What Races are You Training For


#1

I didn’t want Andrew to be alone here so thought I’d join this group. I’m not running a full marathon, but have two half marathons scheduled for this year – The Half (Dallas) on 11/4 and White Rock (Dallas) on 12/9.

So if you’re so inclined, post what races are you training for, your previous running experience, and what you are discovering during your training.


#2

Will 8 5K’s or 4 10K’s count as a marathon? I am hoping for a 1/2 marathon and we’ll see about a full marathon after that. One day at a time.


#3

Ken – I think that should count! I’m going on the 2 halves = a whole theory myself. Ran my first 10K race in Dallas this morning…the Tour de Fleurs. Was fighting high BG’s since about 1:30 am, but managed to get things in line enough to run. It was a pretty big race including a 10K and a 20K simultaneous start. I think there was some prize money, and it was fun to watch the elites start. They just seem to float along, something a plodder like me can appreciate, but not immitate! Garmin says 6.33 miles in 1:00:42. Was hoping for and hour or less, so I’ll be curious to see what my official chip time is. Either way, it was good to get to race after chasing those high BG’s! So what are your upcoming races / goals / etc.


#4

There’s a 5K/10K next month in my area, but I haven’t signed up for it yet. I’m not sure if I’ll be in town or not. If I don’t make that one, then my next race would be a 1/2 marathon in early June. I did just complete a “virtual” 5K race against other desk jockies like myself who use the Nike/iPod pedometer, but that’s not quite the same. I got in at 26:30, so I felt pretty good about that (my previous best, out of lifetime total of 2 timed 5Ks) was 28:05.


#5

Great time on the “virtual” 5K! Likely you could do even better than that in a live race with all the accompanying excitement. My goal for this 10K was 65 minutes, and I beat that last week on a training run of 63:51. Today’s chip time was 60:00:33, and I credit that to the excitement of the race. Dang, just missed the 60 minute mark, but something to shoot for next time. Training for a 1/2 has been challenging but has helped my running overall. Betting it will do the same for you.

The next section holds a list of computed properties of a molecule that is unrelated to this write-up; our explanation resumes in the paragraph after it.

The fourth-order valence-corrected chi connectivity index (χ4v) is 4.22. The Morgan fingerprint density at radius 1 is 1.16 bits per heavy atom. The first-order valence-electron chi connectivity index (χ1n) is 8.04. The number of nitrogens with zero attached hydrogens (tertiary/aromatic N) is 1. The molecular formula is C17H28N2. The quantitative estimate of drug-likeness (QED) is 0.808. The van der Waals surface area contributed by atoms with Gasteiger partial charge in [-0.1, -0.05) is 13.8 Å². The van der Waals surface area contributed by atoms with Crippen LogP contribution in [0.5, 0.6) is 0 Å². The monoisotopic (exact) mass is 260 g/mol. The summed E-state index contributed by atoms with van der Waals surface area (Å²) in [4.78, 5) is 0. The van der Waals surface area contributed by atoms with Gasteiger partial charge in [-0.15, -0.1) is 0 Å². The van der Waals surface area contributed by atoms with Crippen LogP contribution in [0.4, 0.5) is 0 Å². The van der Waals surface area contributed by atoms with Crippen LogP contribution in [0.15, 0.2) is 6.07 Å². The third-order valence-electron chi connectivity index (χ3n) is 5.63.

#6

Wow! Cool you guys are awesome. I am glad to see that there are other (there seem to be a lot) of diabetics running. I think this is great and could not be happier. By the way, I just finished the Quebec City Marathon in August. It was great, and I very much recommend running it if you can. I have noticed that once my training has ceased my sugars have been much more difficult to control. I did not have any problems at all during training, and am now seeing consistent fluctuations in my levels. Not a good sign, but good to know how my body is effected by my training runs.


#7

I’ve run about 6 marathons, but currently am not training for one since I broke my foot! I went from never running to signing up with my sister to run the Kona Marathon in Hawaii for the American Diabetes Association about 5 years ago. That was a killer race in the heat and running thru lava pits-out and back so it was kinds of self-defeating! It took me about a full year to train to the point where I could finsih! I followed Hal Higdon’s running schedule for the novice runner www.halhigdon.com Since then I have run in WI, Chicago, the Country Music Marathon in Nashville, TN, New Orleans, but my all-time favorite marathon was the Dublin Marathon that I ran for the ADA in 2003. The people were fabulous and I sprained my ankle at mile 8 but managed to finish the race (it took me nearly 7 hours though and was the longest and hardest race ever!) My best time was 3:37 in Nahville which qualified for the Boston Marathon, but I soon was pregnant (high risk with type 1 diabetes) so I never ran in Boston-maybe someday though! I hope to recover from this foot injury and at least start training for a 1/2 marathon sooon. (My doc advised me not to run anymore which is even more incentive for me-don’t ever tell me I can’t do something, I’ll prove him wrong!!!)


#8

With intense physical exercise (such as running long distances) I have found that my bloodsugars (contrary to what one might expect) tend to run high, so I have to run a low basal rate during training and marathons. I"ve found this too with swimming, but don’t wearmy pump when I swim. Sometimes afterwards I’ll go low, but usually my sugars spike-I think it’s all the intense stress on the body. WHile intenesely training for runs I too found that my sugars were very hard to control. My doc said moderate exercise is the best, but I really enjoyed the challenge of the marathon training.


#9

I agree, if it were easy why bother doing it? I could remain a lifelong 2 - 3 mile jogger, but that bores me to tears. Having volunteered for a local marathon (I sang karaoke along the route, motivating runners) the thought of actually doing it myself was inspiring. And overcoming the additional challenge of good BG control, makes it even more appealing.

Though I’ve not yet entered anything beyond a 5K, I’m now starting to think that my next “race” might be a full marathon. I was planning for the 1/2 next June, but I just ordered a quality treadmill, so I think I can keep my fitness level (my last long run was 8 miles) over the Winter and be ready for a full. We’ll see.